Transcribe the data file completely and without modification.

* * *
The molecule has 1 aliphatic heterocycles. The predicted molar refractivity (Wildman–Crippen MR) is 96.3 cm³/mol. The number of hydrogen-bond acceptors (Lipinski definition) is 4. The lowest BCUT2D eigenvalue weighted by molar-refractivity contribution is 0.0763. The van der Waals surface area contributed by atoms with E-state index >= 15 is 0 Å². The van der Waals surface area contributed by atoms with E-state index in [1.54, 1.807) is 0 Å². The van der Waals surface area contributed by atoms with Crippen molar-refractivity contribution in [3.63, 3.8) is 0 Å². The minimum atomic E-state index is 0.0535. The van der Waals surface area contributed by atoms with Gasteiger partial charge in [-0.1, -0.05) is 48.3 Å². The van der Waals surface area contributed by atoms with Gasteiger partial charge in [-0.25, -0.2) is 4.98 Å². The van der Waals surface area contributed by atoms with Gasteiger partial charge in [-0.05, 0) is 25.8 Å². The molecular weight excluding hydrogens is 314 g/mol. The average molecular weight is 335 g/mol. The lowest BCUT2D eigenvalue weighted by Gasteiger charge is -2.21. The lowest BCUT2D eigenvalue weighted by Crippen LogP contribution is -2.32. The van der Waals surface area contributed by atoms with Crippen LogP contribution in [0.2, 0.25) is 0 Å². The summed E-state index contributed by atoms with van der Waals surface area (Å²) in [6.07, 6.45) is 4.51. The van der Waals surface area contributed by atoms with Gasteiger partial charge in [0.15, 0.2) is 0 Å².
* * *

The molecule has 1 aliphatic heterocycles. The predicted molar refractivity (Wildman–Crippen MR) is 96.3 cm³/mol. The number of hydrogen-bond acceptors (Lipinski definition) is 4. The lowest BCUT2D eigenvalue weighted by molar-refractivity contribution is 0.0763. The van der Waals surface area contributed by atoms with E-state index >= 15 is 0 Å². The van der Waals surface area contributed by atoms with E-state index in [1.54, 1.807) is 0 Å². The van der Waals surface area contributed by atoms with Crippen molar-refractivity contribution in [3.63, 3.8) is 0 Å². The minimum atomic E-state index is 0.0535. The van der Waals surface area contributed by atoms with Gasteiger partial charge in [-0.1, -0.05) is 48.3 Å². The van der Waals surface area contributed by atoms with Gasteiger partial charge in [-0.25, -0.2) is 4.98 Å². The van der Waals surface area contributed by atoms with Gasteiger partial charge in [-0.05, 0) is 25.8 Å². The molecular weight excluding hydrogens is 314 g/mol. The average molecular weight is 335 g/mol. The lowest BCUT2D eigenvalue weighted by Gasteiger charge is -2.21. The lowest BCUT2D eigenvalue weighted by Crippen LogP contribution is -2.32. The van der Waals surface area contributed by atoms with Crippen LogP contribution in [0.2, 0.25) is 0 Å². The summed E-state index contributed by atoms with van der Waals surface area (Å²) in [6.07, 6.45) is 4.51. The van der Waals surface area contributed by atoms with Gasteiger partial charge in [0.15, 0.2) is 0 Å².